The Biden administration is urging TikTok’s Chinese owners to spin off their stake or face a US ban



CNN

The Biden administration has threatened to ban TikTok from the United States unless the app’s Chinese owners agree to spin off their stake in the social media platform, TikTok confirmed Wednesday night.

The apparent ultimatum from a US interagency body known as the Committee on Foreign Investment in the United States (CFIUS) marks a possible turning point in long-running negotiations between federal officials worried about TikTok’s ties to China and a Hugely popular social media company with more than 100 million US users.

The latest divestment request was first reported by the Wall Street Journal on Wednesday; TikTok later confirmed to CNN that CFIUS had contacted the company, adding that it did not dispute the journal’s report. However, TikTok declined to discuss details of the U.S. government’s request, including timing details.

“If protecting national security is the goal, the divestment doesn’t solve the problem,” TikTok spokeswoman Maureen Shanahan said in a statement. “A change in ownership would not impose any new restrictions on data flow or access. The best way to address national security concerns is transparent, US-based protection of US user data and systems with robust third-party monitoring, screening, and verification that we already implement.”

TikTok has been negotiating with CFIUS — a group made up of the Departments of Finance, Justice, Homeland Security, Defense and Commerce, among others — for more than two years over a deal that could allow the app to expand further in the US market to operate in the face of security and privacy concerns. US officials have expressed fears that the Chinese government could use its national security laws to pressure TikTok or its Chinese parent company ByteDance into handing out the personal information of TikTok’s US users, which could then benefit Chinese intelligence activities or influence campaigns .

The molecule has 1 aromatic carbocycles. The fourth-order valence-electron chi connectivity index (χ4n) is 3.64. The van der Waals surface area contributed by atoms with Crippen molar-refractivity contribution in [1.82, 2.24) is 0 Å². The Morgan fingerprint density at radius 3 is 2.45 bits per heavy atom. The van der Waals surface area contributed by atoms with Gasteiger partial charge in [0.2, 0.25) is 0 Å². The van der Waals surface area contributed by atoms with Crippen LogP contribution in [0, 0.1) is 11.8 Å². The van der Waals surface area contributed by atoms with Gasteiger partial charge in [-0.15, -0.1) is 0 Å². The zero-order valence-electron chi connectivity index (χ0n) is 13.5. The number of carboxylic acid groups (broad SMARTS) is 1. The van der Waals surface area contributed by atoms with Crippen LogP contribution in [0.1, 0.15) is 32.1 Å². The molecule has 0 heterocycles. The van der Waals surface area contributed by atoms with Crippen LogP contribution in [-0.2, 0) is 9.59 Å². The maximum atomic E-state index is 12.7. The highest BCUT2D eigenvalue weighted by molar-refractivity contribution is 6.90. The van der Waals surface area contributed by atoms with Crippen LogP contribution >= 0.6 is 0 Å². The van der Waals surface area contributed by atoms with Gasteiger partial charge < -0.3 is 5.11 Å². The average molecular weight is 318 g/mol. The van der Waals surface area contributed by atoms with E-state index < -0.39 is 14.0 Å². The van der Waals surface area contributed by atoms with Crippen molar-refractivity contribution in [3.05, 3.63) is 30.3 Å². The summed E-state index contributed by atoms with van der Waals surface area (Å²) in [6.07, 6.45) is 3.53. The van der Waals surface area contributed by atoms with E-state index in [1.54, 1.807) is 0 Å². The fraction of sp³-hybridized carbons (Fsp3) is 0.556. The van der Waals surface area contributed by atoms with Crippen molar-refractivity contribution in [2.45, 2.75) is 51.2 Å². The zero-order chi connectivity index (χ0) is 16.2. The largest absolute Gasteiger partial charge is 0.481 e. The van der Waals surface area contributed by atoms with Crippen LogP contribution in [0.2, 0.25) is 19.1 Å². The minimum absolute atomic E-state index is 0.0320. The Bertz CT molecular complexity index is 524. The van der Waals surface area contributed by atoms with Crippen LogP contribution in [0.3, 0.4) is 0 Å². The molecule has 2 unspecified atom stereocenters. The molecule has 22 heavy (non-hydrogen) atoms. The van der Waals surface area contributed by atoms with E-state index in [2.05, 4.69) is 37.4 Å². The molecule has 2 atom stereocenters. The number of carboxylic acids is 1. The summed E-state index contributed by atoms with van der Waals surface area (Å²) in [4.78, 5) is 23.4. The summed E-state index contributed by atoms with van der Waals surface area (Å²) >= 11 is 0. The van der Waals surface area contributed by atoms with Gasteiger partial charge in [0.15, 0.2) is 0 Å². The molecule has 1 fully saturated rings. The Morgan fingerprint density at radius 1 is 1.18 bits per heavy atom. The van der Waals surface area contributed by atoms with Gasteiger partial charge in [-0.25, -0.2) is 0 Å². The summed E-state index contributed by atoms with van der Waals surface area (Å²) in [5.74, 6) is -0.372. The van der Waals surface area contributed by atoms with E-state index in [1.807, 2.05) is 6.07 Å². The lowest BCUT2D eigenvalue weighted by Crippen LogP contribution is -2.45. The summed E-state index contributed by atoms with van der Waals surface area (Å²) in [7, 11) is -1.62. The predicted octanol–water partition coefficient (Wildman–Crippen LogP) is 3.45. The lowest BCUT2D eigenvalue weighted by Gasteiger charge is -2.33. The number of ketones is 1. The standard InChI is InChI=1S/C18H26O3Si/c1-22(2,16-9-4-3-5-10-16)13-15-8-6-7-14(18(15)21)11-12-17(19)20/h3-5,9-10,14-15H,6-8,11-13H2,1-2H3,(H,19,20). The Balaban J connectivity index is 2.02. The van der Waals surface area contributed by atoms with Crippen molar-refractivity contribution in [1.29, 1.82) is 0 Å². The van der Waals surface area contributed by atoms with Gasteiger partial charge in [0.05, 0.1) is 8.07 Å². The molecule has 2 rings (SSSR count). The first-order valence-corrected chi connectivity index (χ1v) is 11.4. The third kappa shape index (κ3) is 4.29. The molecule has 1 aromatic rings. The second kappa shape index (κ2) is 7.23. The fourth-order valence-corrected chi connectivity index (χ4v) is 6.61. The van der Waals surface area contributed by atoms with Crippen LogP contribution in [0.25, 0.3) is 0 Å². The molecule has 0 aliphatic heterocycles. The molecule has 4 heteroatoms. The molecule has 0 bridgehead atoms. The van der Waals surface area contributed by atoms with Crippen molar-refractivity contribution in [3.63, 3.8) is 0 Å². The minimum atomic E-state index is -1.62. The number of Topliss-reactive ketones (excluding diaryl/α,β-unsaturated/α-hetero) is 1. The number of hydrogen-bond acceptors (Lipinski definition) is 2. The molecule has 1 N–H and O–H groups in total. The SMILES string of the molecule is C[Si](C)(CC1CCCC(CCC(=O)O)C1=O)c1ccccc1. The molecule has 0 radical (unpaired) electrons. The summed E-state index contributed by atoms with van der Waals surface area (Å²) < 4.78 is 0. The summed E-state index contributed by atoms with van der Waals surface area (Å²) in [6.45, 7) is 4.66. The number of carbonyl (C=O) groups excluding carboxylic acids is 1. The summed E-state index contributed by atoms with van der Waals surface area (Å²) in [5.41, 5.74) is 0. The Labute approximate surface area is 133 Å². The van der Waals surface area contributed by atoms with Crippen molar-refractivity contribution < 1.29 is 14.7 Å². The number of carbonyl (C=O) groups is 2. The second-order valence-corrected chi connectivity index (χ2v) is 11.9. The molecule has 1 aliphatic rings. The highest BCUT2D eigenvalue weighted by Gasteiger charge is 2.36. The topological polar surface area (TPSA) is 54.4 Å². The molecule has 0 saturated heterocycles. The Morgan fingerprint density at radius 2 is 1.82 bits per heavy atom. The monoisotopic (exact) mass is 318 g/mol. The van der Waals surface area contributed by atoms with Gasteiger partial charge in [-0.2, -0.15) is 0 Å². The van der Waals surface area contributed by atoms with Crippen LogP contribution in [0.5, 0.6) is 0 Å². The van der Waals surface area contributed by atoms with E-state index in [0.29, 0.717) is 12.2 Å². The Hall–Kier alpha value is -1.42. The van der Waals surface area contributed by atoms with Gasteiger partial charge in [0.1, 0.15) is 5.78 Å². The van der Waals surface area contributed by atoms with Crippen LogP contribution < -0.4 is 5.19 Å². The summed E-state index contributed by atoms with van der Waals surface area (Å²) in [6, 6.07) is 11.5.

The Treasury Department, which chairs the CFIUS, declined to comment.

Talks with TikTok have dragged on with no resolution, leading to criticism of the Biden administration from some US lawmakers who have pushed for legislation to ban the app.

Late last year, Congress passed and President Joe Biden signed legislation blocking TikTok for US government devices, following in the footsteps of numerous state governments. Since then, the European Union and Canada have also followed suit, reflecting Western governments’ growing distrust of TikTok. So far, however, there is no evidence that the Chinese government has actually accessed TikTok user data, and no government has issued a broader ban on TikTok on personal devices.

TikTok has attempted to address policymakers’ concerns with voluntary technical and bureaucratic safeguards that it says will help ensure only US employees can access US user data. Part of this initiative, which the company calls Project Texas, is the storage of personal data at US cloud giant Oracle. TikTok launched a similar push in Europe this month, which it’s calling Project Clover.

That didn’t stop TikTok’s US critics. Some U.S. lawmakers have sought to expand Biden’s power to impose a nationwide TikTok ban on top of U.S. government device restrictions and independently of the CFIUS process — a proposal the White House was quick to embrace. The heat is likely to intensify next week as TikTok CEO Shou Chew is expected to be grilled before the House Energy and Commerce Committee.

Wednesday’s development suggests there has been a shift in the typically opaque CFIUS talks, although the exact nature of the move remains unclear, according to Harry Broadman, a former CFIUS official.

“It could be that the divestment request is the end of the discussion, but it’s just as likely that the divestiture is a component of what CFIUS wants in terms of safeguarding national security,” Broadman said. “When I’m not in the CFIUS room, it’s really hard to know where the discussions are happening, and quite frankly, what’s being discussed in public doesn’t often align with what’s going on at the table.”

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